Art July 2018

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How David Bowie is represented by Japanese art

Ukiyo-e, a traditional genre of Japanese art popular since the 17th century, uses woodblocks to print images on paper. The process involves many elements that are provided by a variety of skilled professionals. However, due to the lack of demand, the number of individuals trained in the art of woodcarving and printing has dwindled. As has the number of families—at an all time low—still making washi, traditional Japanese paper.

This is what motivated Yuka Mitsui to start the Ukiyo-e Project. On 22 June, BCCJ ACUMEN attended the opening night of a weeklong exhibition at Bookmarc, Jingumae. Here, the Ukiyo-e Project displayed its newest subject, British musician David Bowie.

Bowie’s deep admiration for Japanese culture played a large part in the decision to use him as an ukiyo-e subject. Previously having worked with Iron Maiden and Kiss, the Ukiyo-e Project mixes the traditional art with modern culture. The team of people who were involved in this yearlong process was also present at the event, and there was a small DIY printing station for guests to try.


Afterwards, we asked Yuka Mitsui, the founder of the Ukiyo-e Project, a few questions.

When and why did you decide to start the Ukiyo-e Project?
I first started the Ukiyo-e Project about four years ago. I have always had a deep love for Japanese culture, and it has been a personal mission of mine to try and bring this culture to people outside of Japan, and to forge international connections through arts and culture. Most of my career has been working in music, and I studied overseas in Los Angeles, which further increased my motivation in this respect. Several years ago I became interested in ukiyo-e, and I learned that there are only a handful of artists in Japan who continue making ukiyo-e in the traditional way, having learned the techniques passed down by masters over generations. One of the most revered and iconic historical art forms in Japan, the ukiyo-e genre has been an important part of Japanese culture since the 1600s. In recent years, the few remaining artists were considering [giving] up their craft due to lack of demand, and I felt compelled to try to do something to support them. I started the Ukiyo-e Project with the aim of helping these artists, and introducing ukiyo-e to new audiences around the world, to find new appreciation for the art.

Is there a particular process you go through when deciding which public figures to approach for collaboration?
During the Edo Period in the 1600s–1800s, ukiyo-e historically depicted news of the times, often scenes of entertainment, fashion, travel, Kabuki actors, sumo wrestlers, and beautiful women. Our contemporary ukiyo-e stays true to this spirit by depicting iconic musicians.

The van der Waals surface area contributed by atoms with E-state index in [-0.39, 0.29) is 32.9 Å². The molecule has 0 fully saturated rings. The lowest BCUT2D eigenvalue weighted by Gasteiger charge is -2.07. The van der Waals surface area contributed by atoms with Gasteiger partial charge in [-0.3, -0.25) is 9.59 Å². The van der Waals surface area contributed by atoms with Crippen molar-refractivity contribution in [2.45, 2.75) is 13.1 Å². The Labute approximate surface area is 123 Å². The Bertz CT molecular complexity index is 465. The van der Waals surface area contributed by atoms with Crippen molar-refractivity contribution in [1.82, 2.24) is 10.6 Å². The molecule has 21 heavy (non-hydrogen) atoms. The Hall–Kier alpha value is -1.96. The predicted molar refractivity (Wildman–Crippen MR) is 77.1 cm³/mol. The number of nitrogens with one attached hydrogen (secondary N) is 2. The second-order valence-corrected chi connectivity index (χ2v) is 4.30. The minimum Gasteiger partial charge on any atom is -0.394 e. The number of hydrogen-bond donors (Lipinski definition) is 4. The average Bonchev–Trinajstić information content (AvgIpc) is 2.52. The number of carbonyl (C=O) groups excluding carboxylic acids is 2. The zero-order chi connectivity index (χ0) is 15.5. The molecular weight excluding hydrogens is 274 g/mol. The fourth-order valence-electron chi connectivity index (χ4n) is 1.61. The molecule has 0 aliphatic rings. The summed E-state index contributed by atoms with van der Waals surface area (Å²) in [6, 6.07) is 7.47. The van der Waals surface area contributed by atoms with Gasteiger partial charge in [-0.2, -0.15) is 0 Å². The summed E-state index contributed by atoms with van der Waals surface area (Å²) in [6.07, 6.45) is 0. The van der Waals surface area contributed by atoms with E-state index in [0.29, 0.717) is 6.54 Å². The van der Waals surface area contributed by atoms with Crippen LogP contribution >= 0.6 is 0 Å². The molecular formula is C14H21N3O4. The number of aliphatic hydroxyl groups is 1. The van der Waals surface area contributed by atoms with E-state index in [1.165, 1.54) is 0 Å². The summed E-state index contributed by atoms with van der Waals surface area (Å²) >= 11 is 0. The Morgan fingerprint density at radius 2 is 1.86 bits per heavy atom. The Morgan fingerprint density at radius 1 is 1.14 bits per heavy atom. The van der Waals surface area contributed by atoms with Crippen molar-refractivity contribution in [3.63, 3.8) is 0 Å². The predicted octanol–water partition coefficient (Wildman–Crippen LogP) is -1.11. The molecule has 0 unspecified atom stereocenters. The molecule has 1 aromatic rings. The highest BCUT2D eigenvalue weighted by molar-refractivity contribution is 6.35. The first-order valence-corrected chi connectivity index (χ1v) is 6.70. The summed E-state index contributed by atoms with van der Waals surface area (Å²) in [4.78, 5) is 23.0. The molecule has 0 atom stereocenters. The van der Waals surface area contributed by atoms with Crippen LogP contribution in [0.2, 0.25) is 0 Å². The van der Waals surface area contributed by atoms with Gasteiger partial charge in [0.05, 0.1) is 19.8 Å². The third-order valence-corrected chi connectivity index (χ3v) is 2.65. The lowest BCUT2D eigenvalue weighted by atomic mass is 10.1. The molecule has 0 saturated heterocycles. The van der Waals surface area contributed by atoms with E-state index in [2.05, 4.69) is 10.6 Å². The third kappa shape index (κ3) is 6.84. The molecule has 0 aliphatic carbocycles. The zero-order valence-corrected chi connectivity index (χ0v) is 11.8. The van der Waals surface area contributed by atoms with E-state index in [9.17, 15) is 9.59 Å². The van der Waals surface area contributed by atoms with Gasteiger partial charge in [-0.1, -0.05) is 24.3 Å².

When considering collaboration, we evaluate the artistic opportunity from an aesthetic perspective, ideally where there is some element of cultural fusion, and in the case of Kiss and Iron Maiden, we were happy to work with musicians who had great respect for Japanese culture and who were passionate about the project.

How important was Bowie’s connection with Japan when choosing him as a subject for the prints?
For quite some time it was a dream of ours to create Bowie ukiyo-e. Bowie is known to have had a strong cultural relationship with Japan. He collaborated with Japanese artists throughout his career, took aesthetic inspiration from Japanese art and theatre, and he loved and respected Japan. With this in mind, we felt it would be a perfect opportunity to bring these artistic worlds together, paying homage to Bowie and creating new artwork.

Previous subjects have included Kiss and Iron Maiden • PHOTO: ©MARC JACOBS PHOTOGRAPHED BY KOHICHI OGASAHARA

Why did you pick the Bowie photos?
We reviewed several iconic images of Bowie, and discussed the options with Masumi Ishikawa, who is the ukiyo-e illustrator. With his artistic input, we aimed to choose photographs that would be appreciated by Bowie’s fans, and allow for creative interpretation and lend themselves to adaptation in the ukiyo-e style and with incorporation of Japanese historical storylines, as would have been depicted in traditional ukiyo-e.

The Aladdin Sane and Diamond Dogs photographs were perfect for this. We are so thrilled to see this collaboration come to fruition, and it is really an honour having this opportunity to incorporate the work of such revered photographers.

More information about the Ukiyo-e Project and details on how to purchase the artwork can be found at: